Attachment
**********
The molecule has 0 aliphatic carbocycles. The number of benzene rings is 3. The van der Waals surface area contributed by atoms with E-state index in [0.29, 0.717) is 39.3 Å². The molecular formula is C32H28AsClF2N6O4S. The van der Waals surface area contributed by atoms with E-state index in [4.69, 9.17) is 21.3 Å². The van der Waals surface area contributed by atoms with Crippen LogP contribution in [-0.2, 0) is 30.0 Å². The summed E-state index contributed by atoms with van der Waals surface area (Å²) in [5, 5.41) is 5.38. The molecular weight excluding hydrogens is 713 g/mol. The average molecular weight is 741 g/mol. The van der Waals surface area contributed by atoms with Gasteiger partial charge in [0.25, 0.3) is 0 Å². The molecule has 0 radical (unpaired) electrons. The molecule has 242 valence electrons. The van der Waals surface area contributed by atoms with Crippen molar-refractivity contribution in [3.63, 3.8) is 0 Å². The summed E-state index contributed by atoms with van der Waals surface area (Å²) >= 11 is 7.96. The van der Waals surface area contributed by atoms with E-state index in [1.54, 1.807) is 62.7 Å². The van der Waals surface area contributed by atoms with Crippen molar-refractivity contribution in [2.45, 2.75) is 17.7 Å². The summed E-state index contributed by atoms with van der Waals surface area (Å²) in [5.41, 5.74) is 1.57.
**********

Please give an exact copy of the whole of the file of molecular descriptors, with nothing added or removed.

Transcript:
The molecule has 0 aliphatic carbocycles. The number of benzene rings is 3. The van der Waals surface area contributed by atoms with E-state index in [0.29, 0.717) is 39.3 Å². The molecular formula is C32H28AsClF2N6O4S. The van der Waals surface area contributed by atoms with E-state index in [4.69, 9.17) is 21.3 Å². The van der Waals surface area contributed by atoms with Crippen LogP contribution in [-0.2, 0) is 30.0 Å². The summed E-state index contributed by atoms with van der Waals surface area (Å²) in [5, 5.41) is 5.38. The molecular weight excluding hydrogens is 713 g/mol. The average molecular weight is 741 g/mol. The van der Waals surface area contributed by atoms with Gasteiger partial charge in [0.25, 0.3) is 0 Å². The molecule has 0 radical (unpaired) electrons. The molecule has 242 valence electrons. The van der Waals surface area contributed by atoms with Crippen molar-refractivity contribution in [3.63, 3.8) is 0 Å². The summed E-state index contributed by atoms with van der Waals surface area (Å²) >= 11 is 7.96. The van der Waals surface area contributed by atoms with E-state index in [1.54, 1.807) is 62.7 Å². The van der Waals surface area contributed by atoms with Crippen molar-refractivity contribution in [2.45, 2.75) is 17.7 Å². The summed E-state index contributed by atoms with van der Waals surface area (Å²) in [5.41, 5.74) is 1.57.